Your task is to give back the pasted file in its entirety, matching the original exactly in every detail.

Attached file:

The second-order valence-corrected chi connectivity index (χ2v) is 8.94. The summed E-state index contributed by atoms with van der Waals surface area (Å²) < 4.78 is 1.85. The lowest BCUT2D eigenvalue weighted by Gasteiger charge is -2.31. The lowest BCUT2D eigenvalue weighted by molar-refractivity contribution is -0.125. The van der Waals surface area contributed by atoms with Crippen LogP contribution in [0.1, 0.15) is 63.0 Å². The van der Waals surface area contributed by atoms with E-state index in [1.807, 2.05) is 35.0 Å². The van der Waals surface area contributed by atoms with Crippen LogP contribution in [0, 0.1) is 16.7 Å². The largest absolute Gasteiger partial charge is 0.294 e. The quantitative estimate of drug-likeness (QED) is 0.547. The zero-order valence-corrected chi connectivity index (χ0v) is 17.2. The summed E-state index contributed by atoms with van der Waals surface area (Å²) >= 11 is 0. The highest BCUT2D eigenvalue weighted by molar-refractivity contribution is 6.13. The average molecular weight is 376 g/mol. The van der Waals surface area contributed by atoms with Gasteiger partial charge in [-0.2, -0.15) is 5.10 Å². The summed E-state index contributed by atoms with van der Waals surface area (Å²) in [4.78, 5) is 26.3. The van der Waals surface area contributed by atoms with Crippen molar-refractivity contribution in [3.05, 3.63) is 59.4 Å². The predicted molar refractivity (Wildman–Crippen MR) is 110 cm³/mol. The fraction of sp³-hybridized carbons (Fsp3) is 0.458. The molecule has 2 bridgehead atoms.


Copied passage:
The second-order valence-corrected chi connectivity index (χ2v) is 8.94. The summed E-state index contributed by atoms with van der Waals surface area (Å²) < 4.78 is 1.85. The lowest BCUT2D eigenvalue weighted by Gasteiger charge is -2.31. The lowest BCUT2D eigenvalue weighted by molar-refractivity contribution is -0.125. The van der Waals surface area contributed by atoms with Crippen LogP contribution in [0.1, 0.15) is 63.0 Å². The van der Waals surface area contributed by atoms with E-state index in [1.807, 2.05) is 35.0 Å². The van der Waals surface area contributed by atoms with Crippen LogP contribution in [0, 0.1) is 16.7 Å². The largest absolute Gasteiger partial charge is 0.294 e. The quantitative estimate of drug-likeness (QED) is 0.547. The zero-order valence-corrected chi connectivity index (χ0v) is 17.2. The summed E-state index contributed by atoms with van der Waals surface area (Å²) >= 11 is 0. The highest BCUT2D eigenvalue weighted by molar-refractivity contribution is 6.13. The average molecular weight is 376 g/mol. The van der Waals surface area contributed by atoms with Gasteiger partial charge in [-0.2, -0.15) is 5.10 Å². The summed E-state index contributed by atoms with van der Waals surface area (Å²) in [4.78, 5) is 26.3. The van der Waals surface area contributed by atoms with Crippen molar-refractivity contribution in [3.05, 3.63) is 59.4 Å². The predicted molar refractivity (Wildman–Crippen MR) is 110 cm³/mol. The fraction of sp³-hybridized carbons (Fsp3) is 0.458. The molecule has 2 bridgehead atoms.